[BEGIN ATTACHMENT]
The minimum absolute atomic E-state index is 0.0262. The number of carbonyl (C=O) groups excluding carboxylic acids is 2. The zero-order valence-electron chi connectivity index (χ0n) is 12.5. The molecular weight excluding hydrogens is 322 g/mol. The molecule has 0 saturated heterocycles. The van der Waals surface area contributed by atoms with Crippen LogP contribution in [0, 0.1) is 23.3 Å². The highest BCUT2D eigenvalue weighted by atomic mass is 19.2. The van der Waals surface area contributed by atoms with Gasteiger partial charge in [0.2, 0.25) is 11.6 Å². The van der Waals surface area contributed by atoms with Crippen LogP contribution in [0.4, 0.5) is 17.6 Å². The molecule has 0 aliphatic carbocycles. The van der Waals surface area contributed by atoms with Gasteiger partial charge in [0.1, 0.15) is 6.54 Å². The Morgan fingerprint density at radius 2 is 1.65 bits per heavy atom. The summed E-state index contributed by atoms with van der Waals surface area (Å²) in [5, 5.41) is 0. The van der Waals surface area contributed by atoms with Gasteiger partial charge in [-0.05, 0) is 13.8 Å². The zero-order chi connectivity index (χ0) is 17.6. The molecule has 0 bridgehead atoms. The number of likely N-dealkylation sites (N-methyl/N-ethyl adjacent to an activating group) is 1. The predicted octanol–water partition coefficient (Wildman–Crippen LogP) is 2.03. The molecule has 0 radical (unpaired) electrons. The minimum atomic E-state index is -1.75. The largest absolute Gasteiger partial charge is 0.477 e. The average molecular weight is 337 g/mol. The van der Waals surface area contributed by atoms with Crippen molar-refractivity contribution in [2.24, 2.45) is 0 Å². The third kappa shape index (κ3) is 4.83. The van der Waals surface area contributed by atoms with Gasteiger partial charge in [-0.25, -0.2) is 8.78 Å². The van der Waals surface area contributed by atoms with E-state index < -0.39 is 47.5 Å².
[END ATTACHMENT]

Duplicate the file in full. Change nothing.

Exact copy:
The minimum absolute atomic E-state index is 0.0262. The number of carbonyl (C=O) groups excluding carboxylic acids is 2. The zero-order valence-electron chi connectivity index (χ0n) is 12.5. The molecular weight excluding hydrogens is 322 g/mol. The molecule has 0 saturated heterocycles. The van der Waals surface area contributed by atoms with Crippen LogP contribution in [0, 0.1) is 23.3 Å². The highest BCUT2D eigenvalue weighted by atomic mass is 19.2. The van der Waals surface area contributed by atoms with Gasteiger partial charge in [0.2, 0.25) is 11.6 Å². The van der Waals surface area contributed by atoms with Crippen LogP contribution in [0.4, 0.5) is 17.6 Å². The molecule has 0 aliphatic carbocycles. The van der Waals surface area contributed by atoms with Gasteiger partial charge in [0.1, 0.15) is 6.54 Å². The Morgan fingerprint density at radius 2 is 1.65 bits per heavy atom. The summed E-state index contributed by atoms with van der Waals surface area (Å²) in [5, 5.41) is 0. The van der Waals surface area contributed by atoms with Gasteiger partial charge in [-0.05, 0) is 13.8 Å². The zero-order chi connectivity index (χ0) is 17.6. The molecule has 0 bridgehead atoms. The number of likely N-dealkylation sites (N-methyl/N-ethyl adjacent to an activating group) is 1. The predicted octanol–water partition coefficient (Wildman–Crippen LogP) is 2.03. The molecule has 0 radical (unpaired) electrons. The minimum atomic E-state index is -1.75. The largest absolute Gasteiger partial charge is 0.477 e. The average molecular weight is 337 g/mol. The van der Waals surface area contributed by atoms with Crippen molar-refractivity contribution in [2.24, 2.45) is 0 Å². The third kappa shape index (κ3) is 4.83. The van der Waals surface area contributed by atoms with Gasteiger partial charge in [-0.25, -0.2) is 8.78 Å². The van der Waals surface area contributed by atoms with E-state index < -0.39 is 47.5 Å².